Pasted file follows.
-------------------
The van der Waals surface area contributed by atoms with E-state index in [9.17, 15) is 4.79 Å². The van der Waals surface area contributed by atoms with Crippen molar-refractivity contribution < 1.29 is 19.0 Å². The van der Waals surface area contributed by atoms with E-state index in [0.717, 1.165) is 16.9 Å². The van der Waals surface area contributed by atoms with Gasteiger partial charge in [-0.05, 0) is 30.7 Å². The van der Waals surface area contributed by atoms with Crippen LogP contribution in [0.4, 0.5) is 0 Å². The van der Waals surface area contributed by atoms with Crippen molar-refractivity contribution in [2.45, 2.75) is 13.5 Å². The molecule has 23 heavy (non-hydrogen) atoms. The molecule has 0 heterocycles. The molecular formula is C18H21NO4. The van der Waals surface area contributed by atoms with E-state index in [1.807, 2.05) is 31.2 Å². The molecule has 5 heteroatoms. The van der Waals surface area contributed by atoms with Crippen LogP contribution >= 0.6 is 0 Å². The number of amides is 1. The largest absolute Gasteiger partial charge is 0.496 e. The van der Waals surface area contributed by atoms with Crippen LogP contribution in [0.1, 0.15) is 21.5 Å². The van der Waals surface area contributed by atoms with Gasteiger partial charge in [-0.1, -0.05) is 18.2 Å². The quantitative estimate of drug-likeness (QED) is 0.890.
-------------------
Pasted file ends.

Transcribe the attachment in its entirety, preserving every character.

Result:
The van der Waals surface area contributed by atoms with E-state index in [9.17, 15) is 4.79 Å². The van der Waals surface area contributed by atoms with Crippen molar-refractivity contribution < 1.29 is 19.0 Å². The van der Waals surface area contributed by atoms with E-state index in [0.717, 1.165) is 16.9 Å². The van der Waals surface area contributed by atoms with Gasteiger partial charge in [-0.05, 0) is 30.7 Å². The van der Waals surface area contributed by atoms with Crippen LogP contribution in [0.4, 0.5) is 0 Å². The van der Waals surface area contributed by atoms with Crippen molar-refractivity contribution in [2.45, 2.75) is 13.5 Å². The molecule has 23 heavy (non-hydrogen) atoms. The molecule has 0 heterocycles. The molecular formula is C18H21NO4. The van der Waals surface area contributed by atoms with E-state index in [1.807, 2.05) is 31.2 Å². The molecule has 5 heteroatoms. The van der Waals surface area contributed by atoms with Crippen LogP contribution >= 0.6 is 0 Å². The number of amides is 1. The largest absolute Gasteiger partial charge is 0.496 e. The van der Waals surface area contributed by atoms with Crippen LogP contribution in [0.1, 0.15) is 21.5 Å². The van der Waals surface area contributed by atoms with Gasteiger partial charge in [-0.1, -0.05) is 18.2 Å². The quantitative estimate of drug-likeness (QED) is 0.890.